The assumption of infallibility by the head of one great system in Christendom is an offence to all right-minded Christians. So any claim to infallibility on the part of the Christian assemblies would be the proclamation of crude ignorance and blasphemous assumption.

But the assembly has authority to bind or loose. So much is clear. What then has to be done if an assembly acts clearly in an unwise way, and comes plainly to a wrong decision? Have we no precedents in Scripture to guide us?

When the Corinthian assembly was puffed up and retained in its midst a wicked person, did the apostle Paul take the ground that there was no court to sit in judgment upon the liberty of the assembly at Corinth? Did he not write them an inspired letter that brought them to a changed and chastened frame of mind, and that led them to alter their judgment to what was right and becoming to the holiness of God’s house?

And today would it not be right for elder brethren of another meeting to approach and reason with an assembly, which, they believed, had acted wrongly in any matter? Is there not room for expostulation, patience and grace?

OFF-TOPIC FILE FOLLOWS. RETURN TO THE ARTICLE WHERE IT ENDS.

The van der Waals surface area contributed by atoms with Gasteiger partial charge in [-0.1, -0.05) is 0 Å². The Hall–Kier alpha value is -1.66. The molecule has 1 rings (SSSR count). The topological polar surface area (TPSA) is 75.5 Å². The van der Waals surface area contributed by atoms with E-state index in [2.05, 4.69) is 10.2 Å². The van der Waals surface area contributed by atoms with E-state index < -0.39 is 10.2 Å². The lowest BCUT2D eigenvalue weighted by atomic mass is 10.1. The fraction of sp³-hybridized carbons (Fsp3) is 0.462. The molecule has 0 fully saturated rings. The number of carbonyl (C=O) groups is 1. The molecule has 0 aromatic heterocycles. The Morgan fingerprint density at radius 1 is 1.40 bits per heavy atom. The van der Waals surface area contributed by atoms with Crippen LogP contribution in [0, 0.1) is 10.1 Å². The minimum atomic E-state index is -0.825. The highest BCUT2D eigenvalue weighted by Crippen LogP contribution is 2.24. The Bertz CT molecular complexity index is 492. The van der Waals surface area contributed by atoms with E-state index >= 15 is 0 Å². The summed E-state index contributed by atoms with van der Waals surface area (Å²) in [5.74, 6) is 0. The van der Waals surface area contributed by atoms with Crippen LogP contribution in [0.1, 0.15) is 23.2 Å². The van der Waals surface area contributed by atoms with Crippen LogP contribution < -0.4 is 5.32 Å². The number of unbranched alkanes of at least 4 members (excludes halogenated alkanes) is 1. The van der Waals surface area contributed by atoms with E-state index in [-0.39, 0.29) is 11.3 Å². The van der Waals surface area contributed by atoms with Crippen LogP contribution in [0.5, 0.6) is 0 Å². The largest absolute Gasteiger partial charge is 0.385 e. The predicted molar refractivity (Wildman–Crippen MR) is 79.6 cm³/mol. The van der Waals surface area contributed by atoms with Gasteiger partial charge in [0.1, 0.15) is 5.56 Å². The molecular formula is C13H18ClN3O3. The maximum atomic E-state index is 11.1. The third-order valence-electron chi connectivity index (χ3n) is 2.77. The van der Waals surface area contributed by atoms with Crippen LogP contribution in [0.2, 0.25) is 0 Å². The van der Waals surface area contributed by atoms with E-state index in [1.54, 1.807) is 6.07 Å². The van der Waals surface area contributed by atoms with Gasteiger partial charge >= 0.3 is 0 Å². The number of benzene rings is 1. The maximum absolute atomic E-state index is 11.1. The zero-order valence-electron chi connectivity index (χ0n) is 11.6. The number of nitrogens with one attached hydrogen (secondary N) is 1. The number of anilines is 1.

And better still is there not room for brethren feeling such difficulties to cry earnestly to the great Head of the Church—the blessed Lord—to come in and give searchings of heart and light in the matter. And an assembly, who finds it has done something wrong, is surely within its province in reversing a hasty and ill-advised judgment, whether of binding or loosing.


It is not surprising that independent meetings are made up of independent individuals, and degenerate into mere gospel missions with the breaking of bread thrown in. Individuals connected with such have acknowledged to the writer the lack of discipline, the lack of church teaching and the lack of worship found in such surroundings.

As to the gospel we prize it beyond words, but we believe the gospel gains and does not lose in power when found in a circle where the truth of the Church of God is held in a practical way.

In this pamphlet we have sought not to attack individuals, we have suppressed, as far as possible, all names, and contented ourselves with the description of movements to be tested by the Word of God.

Without bitterness, with true love, we trust, to our fellow-believers wherever found, we are at least justified in bringing to the test of the Word of God the claims to Christian fellowship put forward in one form and another, and to seek to get a clear idea of, and to practise